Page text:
• I have used multiple computers that managed per port. Acer and Dell were the two manufacturers I am sure of. – Kortuk Dec 30 '10 at 2:54
  • @Kortuk, I should probably edit to weaken the implication of my observation that I've never met a PC shedding load per port. It is certainly allowed (and encouraged) by the spec, and is probably the correct answer so that a limited energy budget is allocate to things that must be powered for the PC to remain useful. – RBerteig Jan 18 '11 at 9:27
  • I would agree. I know some computers do not enforce power limits, but designing a product for that is bad. – Kortuk Jan 18 '11 at 12:47
  • @Kortuk - Certainly, but modding your own laptop with no intentions of going to production (or even transferring the design to a different computer) is not bad. – Kevin Vermeer Jan 18 '11 at 15:53
  • @reemrevnivek, your warranty and your time, that is your decision. I design with intent to follow standards and layout with intent of FCC validation (CE Mark), I have never sent a personal project to FCC validation, but I would feel comfortable sending one. Just like to old adage, "To write beautiful code you must have already written beautiful code for 20 years," always following good design methodology is good practice. – Kortuk Jan 18 '11 at 16:02

The USB spec allows any device to draw 100mA from a port. No communication with the host is required.

However, 500mA is available by communicating with the host unless you're plugged into an unpowered hub. Many computers allow you to draw this 500mA without properly requesting it.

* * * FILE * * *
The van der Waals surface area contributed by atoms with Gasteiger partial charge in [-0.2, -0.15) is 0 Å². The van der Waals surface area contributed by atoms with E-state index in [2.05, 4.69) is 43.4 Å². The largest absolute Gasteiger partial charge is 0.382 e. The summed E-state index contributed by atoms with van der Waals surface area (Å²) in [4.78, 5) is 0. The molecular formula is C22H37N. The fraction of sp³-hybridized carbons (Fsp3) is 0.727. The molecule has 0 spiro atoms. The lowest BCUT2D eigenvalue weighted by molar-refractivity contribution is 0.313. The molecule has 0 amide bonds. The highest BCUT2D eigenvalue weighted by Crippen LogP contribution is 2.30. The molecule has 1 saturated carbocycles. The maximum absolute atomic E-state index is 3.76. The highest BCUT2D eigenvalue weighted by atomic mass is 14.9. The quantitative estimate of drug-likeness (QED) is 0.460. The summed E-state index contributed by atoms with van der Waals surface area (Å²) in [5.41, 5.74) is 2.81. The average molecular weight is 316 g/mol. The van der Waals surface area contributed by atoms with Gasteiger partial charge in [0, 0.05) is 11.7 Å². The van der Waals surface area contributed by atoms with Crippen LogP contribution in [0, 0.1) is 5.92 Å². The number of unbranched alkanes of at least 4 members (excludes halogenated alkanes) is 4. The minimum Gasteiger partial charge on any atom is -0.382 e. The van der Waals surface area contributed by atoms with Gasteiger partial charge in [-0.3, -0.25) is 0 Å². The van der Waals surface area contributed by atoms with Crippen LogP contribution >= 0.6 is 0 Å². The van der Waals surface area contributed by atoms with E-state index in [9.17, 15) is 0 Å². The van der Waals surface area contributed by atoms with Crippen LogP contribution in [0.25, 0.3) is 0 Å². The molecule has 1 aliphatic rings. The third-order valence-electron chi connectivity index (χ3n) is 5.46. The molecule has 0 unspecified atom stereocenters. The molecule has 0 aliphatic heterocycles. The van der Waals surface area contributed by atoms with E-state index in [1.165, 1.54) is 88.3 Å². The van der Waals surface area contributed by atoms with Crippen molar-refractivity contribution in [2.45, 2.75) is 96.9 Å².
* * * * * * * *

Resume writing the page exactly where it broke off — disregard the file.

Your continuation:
If this is a personal project, put a 10 ohm power resistor across the terminals of your USB port and see how much the voltage drops. If it works, you're golden. Just remember that it might not work if you plug it into a different computer.

If this is something you want to distribute, you'll have to tell the host that you want 500mA. If you don't have a micro on the project that can handle this task, the easiest way to do this is to put the cheapest USB hub controller IC you can find on the board, and configure it to do the communication. The TI TUSB2036 is about $3, and just requires you to pull a pin high (Or low, I can't remember) to get the 500mA.

I think you'll want the 500mA to get a decent audio volume. I don't know about the 50 ohm speaker you have, but in general, your power is limited to Vrms^2/R. A pair of 50 ohm speakers operating from 0V to 5V will draw .125W (assuming 100% efficiency). That's hardly better than the stock speakers. Four 8-ohm speakers will bring you up to a more respectable 1.5W of power, which is well under your 2.5W allowable power from the USB port.

If you're operating on a device which has a FireWire (IEEE 1394) port, you might consider using that as it has much more power available (Up to tens of amps, but possibly less. Apple products guarantee that there's a minimum of 7W available, but the spec allows for as much as 45W of power to be delivered.

  • Actually, I compared those 50 Ω speakers and they do sound much better than stock speakers. Also, I'm not planning to use 500 mA, because I don't want to go into microcontroller land at this time. I don't think I'm going to make more that 2-3 devices and I want to use components which I can easily obtain. – AndrejaKo Dec 30 '10 at 21:21
  • You don't have to go into microcontroller land - As I said, a USB hub IC can do this for you just by soldering it down with the !BUSPWR pin pulled to ground. – Kevin Vermeer Dec 30 '10 at 21:51